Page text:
Oh, don’t worry about her. She’s squirreled away somewhere. Ok. Let’s get going and don’t forget you can play along at home too. Our first round is a find the mistake round. Can you correct the mistake in each of these sentences? I didn’t eat by the time I had left home.

Mark
I hadn’t eaten by the time I left home.

Leslie
Correct!

Will
When I had arrived home, my sister already made lunch.

Levington
When I arrived home, my sister had already made lunch.

Leslie
Correct!

Will
I had woken up late because I forgot to set my alarm clock.

Mark
I woke up late because I’d forgotten to set my alarm clock.

Leslie
Correct!

Will
Leslie?

Leslie
Good job everyone! The past perfect describes actions that happened before the point in the past that we are currently speaking about. Once a time in the past has been set, it allows us to go back for a moment to a point before that. Events in the past perfect always take place before the past simple or past continuous.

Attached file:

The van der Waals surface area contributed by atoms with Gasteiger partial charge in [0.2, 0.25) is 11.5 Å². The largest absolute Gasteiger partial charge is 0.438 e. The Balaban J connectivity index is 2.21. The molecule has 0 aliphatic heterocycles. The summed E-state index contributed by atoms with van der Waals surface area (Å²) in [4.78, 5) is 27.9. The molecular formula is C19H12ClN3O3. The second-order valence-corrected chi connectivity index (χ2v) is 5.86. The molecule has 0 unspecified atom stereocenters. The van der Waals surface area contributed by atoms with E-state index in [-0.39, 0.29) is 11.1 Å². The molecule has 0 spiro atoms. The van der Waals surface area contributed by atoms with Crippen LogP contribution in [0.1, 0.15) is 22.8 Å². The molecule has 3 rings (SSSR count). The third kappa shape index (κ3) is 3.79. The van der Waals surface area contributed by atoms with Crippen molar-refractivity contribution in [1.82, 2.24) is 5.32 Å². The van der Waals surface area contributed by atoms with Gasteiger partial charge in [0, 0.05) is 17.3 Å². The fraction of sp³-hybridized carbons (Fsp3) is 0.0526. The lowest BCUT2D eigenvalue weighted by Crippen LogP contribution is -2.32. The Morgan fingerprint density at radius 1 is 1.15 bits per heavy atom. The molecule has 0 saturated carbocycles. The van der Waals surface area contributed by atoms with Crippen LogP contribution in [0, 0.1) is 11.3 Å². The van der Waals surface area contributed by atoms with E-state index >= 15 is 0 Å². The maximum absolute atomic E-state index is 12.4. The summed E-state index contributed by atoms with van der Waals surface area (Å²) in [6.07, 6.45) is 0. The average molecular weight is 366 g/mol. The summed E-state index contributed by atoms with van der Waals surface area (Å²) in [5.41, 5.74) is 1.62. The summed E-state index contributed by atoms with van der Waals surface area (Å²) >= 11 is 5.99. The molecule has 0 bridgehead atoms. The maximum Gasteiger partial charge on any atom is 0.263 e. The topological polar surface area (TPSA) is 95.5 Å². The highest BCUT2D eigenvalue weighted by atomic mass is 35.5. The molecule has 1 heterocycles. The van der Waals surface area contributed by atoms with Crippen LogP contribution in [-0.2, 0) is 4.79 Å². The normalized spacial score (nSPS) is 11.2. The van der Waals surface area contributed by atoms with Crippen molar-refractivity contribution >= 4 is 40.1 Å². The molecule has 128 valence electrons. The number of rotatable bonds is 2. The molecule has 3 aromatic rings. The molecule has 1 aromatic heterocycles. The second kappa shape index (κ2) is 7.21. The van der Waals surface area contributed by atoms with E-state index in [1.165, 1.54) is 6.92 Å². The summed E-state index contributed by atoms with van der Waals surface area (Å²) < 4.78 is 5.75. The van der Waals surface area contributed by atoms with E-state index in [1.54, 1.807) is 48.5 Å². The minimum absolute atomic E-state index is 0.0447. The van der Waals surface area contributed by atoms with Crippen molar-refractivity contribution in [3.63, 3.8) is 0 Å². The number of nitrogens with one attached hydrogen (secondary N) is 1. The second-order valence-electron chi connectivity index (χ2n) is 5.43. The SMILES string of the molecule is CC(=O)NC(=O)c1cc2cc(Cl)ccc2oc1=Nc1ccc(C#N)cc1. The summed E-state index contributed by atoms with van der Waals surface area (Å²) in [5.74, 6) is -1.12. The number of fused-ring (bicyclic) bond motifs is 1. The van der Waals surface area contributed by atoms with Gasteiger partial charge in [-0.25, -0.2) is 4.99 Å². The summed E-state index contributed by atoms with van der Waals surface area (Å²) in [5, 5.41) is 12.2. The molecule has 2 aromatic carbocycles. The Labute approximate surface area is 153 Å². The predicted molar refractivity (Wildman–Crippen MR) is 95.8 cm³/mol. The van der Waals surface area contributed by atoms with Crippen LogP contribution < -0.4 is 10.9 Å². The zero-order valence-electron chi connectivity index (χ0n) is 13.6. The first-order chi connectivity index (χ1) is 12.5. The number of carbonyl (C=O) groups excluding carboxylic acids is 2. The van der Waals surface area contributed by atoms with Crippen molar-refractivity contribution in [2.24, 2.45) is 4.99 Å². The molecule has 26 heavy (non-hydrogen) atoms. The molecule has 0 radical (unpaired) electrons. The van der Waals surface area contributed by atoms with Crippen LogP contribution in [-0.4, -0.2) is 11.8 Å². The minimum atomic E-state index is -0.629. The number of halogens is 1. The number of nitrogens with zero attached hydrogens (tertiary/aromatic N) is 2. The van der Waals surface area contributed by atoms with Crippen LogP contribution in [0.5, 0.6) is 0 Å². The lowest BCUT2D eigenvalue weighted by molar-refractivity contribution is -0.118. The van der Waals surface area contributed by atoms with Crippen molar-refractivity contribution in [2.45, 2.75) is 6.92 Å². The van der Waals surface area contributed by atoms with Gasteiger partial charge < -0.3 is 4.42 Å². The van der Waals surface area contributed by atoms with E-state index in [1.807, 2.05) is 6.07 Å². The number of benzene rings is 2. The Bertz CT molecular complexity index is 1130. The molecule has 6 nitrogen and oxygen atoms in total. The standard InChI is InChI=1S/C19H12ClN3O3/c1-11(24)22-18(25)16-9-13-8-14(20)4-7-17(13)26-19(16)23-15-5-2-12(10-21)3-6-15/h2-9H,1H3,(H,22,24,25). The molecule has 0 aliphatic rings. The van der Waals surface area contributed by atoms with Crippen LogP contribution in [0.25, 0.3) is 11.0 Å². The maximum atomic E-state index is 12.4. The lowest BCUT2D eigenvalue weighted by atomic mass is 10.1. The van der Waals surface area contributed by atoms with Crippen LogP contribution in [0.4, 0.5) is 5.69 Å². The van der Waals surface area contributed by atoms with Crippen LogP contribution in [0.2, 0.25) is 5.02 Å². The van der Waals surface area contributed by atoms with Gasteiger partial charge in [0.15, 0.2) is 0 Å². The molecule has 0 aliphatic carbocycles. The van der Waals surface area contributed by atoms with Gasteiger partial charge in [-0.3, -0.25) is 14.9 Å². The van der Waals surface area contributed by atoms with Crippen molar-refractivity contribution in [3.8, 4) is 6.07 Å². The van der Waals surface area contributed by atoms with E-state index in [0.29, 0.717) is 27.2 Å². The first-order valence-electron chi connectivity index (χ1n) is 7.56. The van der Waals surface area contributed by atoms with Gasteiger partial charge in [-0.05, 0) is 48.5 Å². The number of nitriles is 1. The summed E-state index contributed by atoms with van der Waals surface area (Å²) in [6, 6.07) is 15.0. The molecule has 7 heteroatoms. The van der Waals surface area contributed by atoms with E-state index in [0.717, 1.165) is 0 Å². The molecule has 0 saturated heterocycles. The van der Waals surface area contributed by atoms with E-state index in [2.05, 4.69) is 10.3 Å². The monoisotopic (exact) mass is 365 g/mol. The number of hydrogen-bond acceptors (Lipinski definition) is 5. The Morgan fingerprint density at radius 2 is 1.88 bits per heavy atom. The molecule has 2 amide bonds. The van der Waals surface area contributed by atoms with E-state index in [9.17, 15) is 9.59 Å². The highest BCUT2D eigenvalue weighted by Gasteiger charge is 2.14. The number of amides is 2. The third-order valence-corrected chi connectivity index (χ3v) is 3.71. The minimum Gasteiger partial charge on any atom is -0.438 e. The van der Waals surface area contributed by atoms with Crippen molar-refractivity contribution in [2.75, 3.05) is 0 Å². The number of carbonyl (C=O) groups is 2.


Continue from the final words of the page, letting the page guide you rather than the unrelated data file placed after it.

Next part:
Will
Well done! Have 23 points between you to be divided according to the day of the week and the strength of your personality. Let’s have a bonus question. Look at this sentence and tell me how the verb phrase ‘had had’ should be pronounced.

Mark
I had had a shower.

Will
Do it again.

Mark
I had had a shower.

Will
Sorry… I didn’t quite catch that. Try closing one eye and pulling your lips back.

Mark
Had had?

Will
One more time? Maybe hold your arms above your head

Mark
Had had…had had?

Will
One for luck! Just lift your leg. A little higher…higher still.

Mark